Phenotypic assays of intact organisms allow us to uncover the molecular mechanisms underlying complex biological processes that, like the crosstalk between nutrients, fat stores, and other tissues, cannot be reduced to biochemical or cell-based assays: Caenorhabditis elegans, a roundworm sharing 50% of its genes with humans, is particularly well suited for large-scale whole animal studies of complex biological processes because it is small, easy to grow, and its transparent skin allows us to follow molecular responses in the context of a living organism throughout its entire life cycle. This project will take advantage of functional genomics, next-generation sequencing, biochemical and cell biological approaches to find genes that link nutrient availability to fat storage and mobilization. Additionally, we will search for RNA-based mechanisms of metabolic regulation. Uncovering molecules and biological pathways executing and coordinating mechanisms of energy homeostasis could help us in the prevention and treatment of obesity and its associated metabolic syndrome.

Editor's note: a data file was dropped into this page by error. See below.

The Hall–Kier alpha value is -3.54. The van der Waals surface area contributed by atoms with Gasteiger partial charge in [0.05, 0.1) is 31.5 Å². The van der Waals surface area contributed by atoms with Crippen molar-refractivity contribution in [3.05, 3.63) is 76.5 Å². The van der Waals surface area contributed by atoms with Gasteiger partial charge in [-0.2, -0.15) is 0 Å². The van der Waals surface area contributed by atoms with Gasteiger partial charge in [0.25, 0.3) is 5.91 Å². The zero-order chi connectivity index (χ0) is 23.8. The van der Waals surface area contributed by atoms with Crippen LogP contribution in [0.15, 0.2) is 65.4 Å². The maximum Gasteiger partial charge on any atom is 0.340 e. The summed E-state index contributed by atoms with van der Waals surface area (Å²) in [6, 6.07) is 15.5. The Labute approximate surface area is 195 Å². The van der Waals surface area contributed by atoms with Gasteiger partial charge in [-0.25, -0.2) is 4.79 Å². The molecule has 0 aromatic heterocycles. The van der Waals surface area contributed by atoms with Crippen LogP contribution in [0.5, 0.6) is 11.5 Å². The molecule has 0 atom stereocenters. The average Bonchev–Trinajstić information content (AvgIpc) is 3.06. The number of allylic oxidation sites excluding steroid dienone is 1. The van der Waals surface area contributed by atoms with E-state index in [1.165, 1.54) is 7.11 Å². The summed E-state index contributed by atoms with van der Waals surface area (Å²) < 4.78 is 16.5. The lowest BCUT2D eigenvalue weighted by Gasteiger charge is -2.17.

Public Health Relevance

Obesity has become a leading cause of death worldwide. Genetic components, as well as the environment contribute to the severity of the syndrome. Caenorhabditis elegans is a simple model organism, a roundworm, sharing 50% of their genes with humans. C. elegans has been successfully used to uncover genes and drugs relevant to human disease in the past. I am going to work on developing an enabling technology that will accelerate the discovery of genes that could predispose and compounds that could relief human disease. I will particularly focus on finding genes that control fat accumulation and compounds that promote lipolysis (the process of breaking down fats). Learning more about the molecular mechanisms that lead to the activation of lipolysis could allow us to manipulate the balance between fat storage and consumption. Drugs that activate the breakdown of lipids could be used as therapeutic agents for the treatment of obesity.

National Institute of Health (NIH)
Research Transition Award (R00)
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No Study Section (in-house review) (NSS)
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Haft, Carol R
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University of Virginia
United States
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Zhang, Hong; Chang, Jessica T; Guo, Bin et al. (2015) Guidelines for monitoring autophagy in Caenorhabditis elegans. Autophagy 11:9-27
Wählby, Carolina; Conery, Annie Lee; Bray, Mark-Anthony et al. (2014) High- and low-throughput scoring of fat mass and body fat distribution in C. elegans. Methods 68:492-9